Water-Based, Inkjet-Printable 2D Material Inks Leverage the Production of Flexible Electronics

Scientists from the University of Manchester developed a method using water-based, inkjet-printable 2D material inks to produce flexible electronics for smart packaging applications, wearable devices or medical implants.

Many materials traditionally used in the electronics industry might be the right choice when it comes to computers and phones. Due to their inflexibility and lack of transparency they are not suitable for flexible electronics used in smart packaging applications, wearable devices or medical implants. Recent research from the University of Manchester shows that water-based, inkjet-printable 2D material inks might open up the use of flexible electronics, especially for the healthcare sector.

2D Material Inks and Heterostructures Make a Perfect Match

2D materials have great potential for the use in flexible electronics because their atomic thickness enables maximum electrostatic control, optical transparency, sensitivity and mechanical flexibility. The best thing about them: Scientists can layer these materials in a precisely chosen sequence to create heterostructure-based devices tailored to a specific purpose.

In cooperation with the University of Pisa, the researchers from Manchester quickly determined inkjet printing as the ideal process for producing heterostructures. It allows for low-cost and large-scale fabrication on any substrate. But it requires stable inks with suitable properties. This is where graphene comes into play. It is the best-known 2D material providing excellent properties: It is 200 times stronger than steel, lightweight, flexible and more conductive of copper.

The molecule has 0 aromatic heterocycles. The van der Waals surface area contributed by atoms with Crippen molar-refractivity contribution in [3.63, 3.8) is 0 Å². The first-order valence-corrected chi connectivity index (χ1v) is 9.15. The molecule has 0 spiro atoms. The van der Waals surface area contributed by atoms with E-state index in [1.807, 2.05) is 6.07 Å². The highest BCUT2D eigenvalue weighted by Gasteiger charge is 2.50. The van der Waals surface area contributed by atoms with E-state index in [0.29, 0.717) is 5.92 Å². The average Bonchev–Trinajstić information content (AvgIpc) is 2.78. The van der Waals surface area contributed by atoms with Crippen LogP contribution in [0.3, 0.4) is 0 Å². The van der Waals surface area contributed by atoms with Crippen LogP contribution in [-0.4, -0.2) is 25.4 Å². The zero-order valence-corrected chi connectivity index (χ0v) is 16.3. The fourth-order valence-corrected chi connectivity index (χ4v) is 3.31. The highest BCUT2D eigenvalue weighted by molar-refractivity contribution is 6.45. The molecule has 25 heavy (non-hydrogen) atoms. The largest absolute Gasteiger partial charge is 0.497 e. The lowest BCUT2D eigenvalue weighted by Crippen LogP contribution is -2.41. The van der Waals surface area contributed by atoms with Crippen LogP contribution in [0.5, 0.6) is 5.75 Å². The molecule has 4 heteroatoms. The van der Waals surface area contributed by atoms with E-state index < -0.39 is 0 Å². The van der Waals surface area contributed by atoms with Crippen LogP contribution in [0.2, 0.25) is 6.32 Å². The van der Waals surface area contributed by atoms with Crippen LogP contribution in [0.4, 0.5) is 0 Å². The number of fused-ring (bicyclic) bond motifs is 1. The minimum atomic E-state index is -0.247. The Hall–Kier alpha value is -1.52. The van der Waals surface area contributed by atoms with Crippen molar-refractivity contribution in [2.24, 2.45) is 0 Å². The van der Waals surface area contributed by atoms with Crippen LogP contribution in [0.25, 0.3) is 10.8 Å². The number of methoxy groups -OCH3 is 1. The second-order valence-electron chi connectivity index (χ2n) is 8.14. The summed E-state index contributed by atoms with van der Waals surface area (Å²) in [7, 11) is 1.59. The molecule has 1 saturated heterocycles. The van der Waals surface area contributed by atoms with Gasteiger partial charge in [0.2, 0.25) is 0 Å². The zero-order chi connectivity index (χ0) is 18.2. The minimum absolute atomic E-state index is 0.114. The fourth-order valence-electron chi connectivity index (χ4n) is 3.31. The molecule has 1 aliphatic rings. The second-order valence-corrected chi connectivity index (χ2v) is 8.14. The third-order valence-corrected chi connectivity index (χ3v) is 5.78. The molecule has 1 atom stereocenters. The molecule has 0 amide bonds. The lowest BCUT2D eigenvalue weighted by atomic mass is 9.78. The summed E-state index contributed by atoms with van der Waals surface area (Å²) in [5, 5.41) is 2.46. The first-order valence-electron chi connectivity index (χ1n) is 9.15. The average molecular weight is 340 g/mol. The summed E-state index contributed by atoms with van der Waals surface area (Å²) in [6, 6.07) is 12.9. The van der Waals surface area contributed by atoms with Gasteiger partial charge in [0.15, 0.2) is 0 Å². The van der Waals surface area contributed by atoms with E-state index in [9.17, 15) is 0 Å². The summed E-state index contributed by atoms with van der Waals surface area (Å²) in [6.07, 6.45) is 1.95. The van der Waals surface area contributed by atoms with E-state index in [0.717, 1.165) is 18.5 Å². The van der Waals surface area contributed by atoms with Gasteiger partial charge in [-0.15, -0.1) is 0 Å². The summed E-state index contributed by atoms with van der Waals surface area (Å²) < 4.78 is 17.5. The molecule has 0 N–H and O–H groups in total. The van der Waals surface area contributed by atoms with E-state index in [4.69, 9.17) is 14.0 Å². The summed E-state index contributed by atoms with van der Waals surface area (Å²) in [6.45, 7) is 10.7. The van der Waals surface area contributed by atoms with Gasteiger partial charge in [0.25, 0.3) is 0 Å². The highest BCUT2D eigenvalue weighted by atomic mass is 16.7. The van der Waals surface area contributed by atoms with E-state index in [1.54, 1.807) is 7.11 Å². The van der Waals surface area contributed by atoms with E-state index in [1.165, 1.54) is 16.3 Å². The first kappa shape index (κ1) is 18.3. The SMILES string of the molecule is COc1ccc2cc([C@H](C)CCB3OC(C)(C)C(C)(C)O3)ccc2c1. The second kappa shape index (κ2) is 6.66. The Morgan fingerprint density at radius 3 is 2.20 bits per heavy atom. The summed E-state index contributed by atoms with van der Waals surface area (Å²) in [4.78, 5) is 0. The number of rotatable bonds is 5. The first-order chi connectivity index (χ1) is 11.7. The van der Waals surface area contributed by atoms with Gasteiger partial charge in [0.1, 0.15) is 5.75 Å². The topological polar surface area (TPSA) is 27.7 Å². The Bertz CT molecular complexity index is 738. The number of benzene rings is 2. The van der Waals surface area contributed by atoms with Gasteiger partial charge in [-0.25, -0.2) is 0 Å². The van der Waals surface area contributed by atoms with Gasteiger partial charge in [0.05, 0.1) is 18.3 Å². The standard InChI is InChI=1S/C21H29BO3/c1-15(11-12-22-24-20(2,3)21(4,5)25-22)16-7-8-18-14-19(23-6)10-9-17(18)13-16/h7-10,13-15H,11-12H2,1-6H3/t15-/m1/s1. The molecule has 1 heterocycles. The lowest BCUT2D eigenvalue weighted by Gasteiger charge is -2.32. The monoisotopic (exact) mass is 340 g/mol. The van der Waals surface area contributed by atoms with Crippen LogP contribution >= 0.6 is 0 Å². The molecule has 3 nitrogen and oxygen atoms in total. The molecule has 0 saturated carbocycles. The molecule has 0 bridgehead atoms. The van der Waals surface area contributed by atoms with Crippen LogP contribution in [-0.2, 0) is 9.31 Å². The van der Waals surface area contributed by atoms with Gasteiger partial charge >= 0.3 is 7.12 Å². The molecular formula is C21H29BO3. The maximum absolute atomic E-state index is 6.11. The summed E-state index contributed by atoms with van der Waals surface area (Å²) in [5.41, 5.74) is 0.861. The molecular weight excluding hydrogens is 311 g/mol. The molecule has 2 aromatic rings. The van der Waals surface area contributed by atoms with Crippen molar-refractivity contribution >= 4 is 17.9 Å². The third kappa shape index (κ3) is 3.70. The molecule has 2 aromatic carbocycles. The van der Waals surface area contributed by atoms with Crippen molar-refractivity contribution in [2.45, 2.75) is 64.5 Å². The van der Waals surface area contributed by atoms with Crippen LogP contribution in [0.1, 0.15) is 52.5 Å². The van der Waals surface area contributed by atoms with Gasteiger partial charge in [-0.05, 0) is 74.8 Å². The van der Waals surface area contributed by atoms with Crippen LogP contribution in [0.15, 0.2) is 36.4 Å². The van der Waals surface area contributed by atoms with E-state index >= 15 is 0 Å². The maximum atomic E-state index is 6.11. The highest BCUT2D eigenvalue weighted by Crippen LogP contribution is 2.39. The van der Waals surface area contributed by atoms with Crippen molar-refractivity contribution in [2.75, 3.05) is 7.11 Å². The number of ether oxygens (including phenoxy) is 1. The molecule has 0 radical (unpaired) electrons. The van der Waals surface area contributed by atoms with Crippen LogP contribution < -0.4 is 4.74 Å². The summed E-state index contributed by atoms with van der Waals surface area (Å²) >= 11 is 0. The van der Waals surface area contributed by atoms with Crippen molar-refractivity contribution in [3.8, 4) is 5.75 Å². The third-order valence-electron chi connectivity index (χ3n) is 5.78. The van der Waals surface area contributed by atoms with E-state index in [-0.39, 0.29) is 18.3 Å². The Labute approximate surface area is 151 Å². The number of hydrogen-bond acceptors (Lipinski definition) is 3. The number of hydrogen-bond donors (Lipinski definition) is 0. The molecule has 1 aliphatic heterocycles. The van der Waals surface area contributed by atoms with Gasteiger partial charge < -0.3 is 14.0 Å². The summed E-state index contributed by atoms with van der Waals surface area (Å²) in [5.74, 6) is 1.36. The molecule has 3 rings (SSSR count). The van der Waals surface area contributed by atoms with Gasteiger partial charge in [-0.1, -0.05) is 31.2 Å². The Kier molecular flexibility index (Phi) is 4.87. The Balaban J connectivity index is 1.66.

Thanks to their findings, the team led by Cinzia Casiraghi was able to produce the first working, completely inkjet-printed heterostructures, namely a photodetector comprising tungsten disulfide put between two layers of graphene and a read-only memory.

The Medical Applicability of 2D Material Inks

When asked about the possible applications of this method Casiraghi says:

“Due to the simplicity, flexibility and low cost of device fabrication and integration, we envisage this technology to find potential in smart packaging applications and labels, for example for food, pharmaceuticals and consumer goods, where thinner, lighter and cheaper and easy to integrate components are needed.”

After all, other ink formulations often tend to mix when printed in layers what makes them simply unsuitable for heterostructures. What is even worse is that they often contain toxic solvents what limits their use to only few purposes. For instance, it would be forbidden to implant them into the human body. But experts estimate that the use of flexible electronics in the healthcare segment electronics is going to increase over the  upcoming years. This is why the water-based graphene formulation leverages heterostructures to biomedical applications.

What do you think: Does the new production process have potential to penetrate the desired markets? Please leave us a comment in the section next to this article.